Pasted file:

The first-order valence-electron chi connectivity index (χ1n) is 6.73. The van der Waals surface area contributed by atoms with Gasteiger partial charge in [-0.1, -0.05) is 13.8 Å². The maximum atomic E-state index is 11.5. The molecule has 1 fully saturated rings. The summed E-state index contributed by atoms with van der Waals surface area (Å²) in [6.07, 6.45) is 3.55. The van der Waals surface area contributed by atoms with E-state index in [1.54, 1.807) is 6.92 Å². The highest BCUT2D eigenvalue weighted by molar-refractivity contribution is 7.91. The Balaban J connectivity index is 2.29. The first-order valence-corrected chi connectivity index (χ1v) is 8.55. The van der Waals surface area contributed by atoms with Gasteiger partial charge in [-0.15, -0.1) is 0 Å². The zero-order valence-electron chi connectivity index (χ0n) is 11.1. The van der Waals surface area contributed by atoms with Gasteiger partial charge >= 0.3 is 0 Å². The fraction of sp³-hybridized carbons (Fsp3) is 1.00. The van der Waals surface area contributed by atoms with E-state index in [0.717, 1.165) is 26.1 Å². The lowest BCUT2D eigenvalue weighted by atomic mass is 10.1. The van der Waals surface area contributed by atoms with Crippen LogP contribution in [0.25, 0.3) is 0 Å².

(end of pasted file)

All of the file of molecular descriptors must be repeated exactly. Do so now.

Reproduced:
The first-order valence-electron chi connectivity index (χ1n) is 6.73. The van der Waals surface area contributed by atoms with Gasteiger partial charge in [-0.1, -0.05) is 13.8 Å². The maximum atomic E-state index is 11.5. The molecule has 1 fully saturated rings. The summed E-state index contributed by atoms with van der Waals surface area (Å²) in [6.07, 6.45) is 3.55. The van der Waals surface area contributed by atoms with E-state index in [1.54, 1.807) is 6.92 Å². The highest BCUT2D eigenvalue weighted by molar-refractivity contribution is 7.91. The Balaban J connectivity index is 2.29. The first-order valence-corrected chi connectivity index (χ1v) is 8.55. The van der Waals surface area contributed by atoms with Gasteiger partial charge in [-0.15, -0.1) is 0 Å². The zero-order valence-electron chi connectivity index (χ0n) is 11.1. The van der Waals surface area contributed by atoms with Gasteiger partial charge >= 0.3 is 0 Å². The fraction of sp³-hybridized carbons (Fsp3) is 1.00. The van der Waals surface area contributed by atoms with E-state index in [0.717, 1.165) is 26.1 Å². The lowest BCUT2D eigenvalue weighted by atomic mass is 10.1. The van der Waals surface area contributed by atoms with Crippen LogP contribution in [0.25, 0.3) is 0 Å².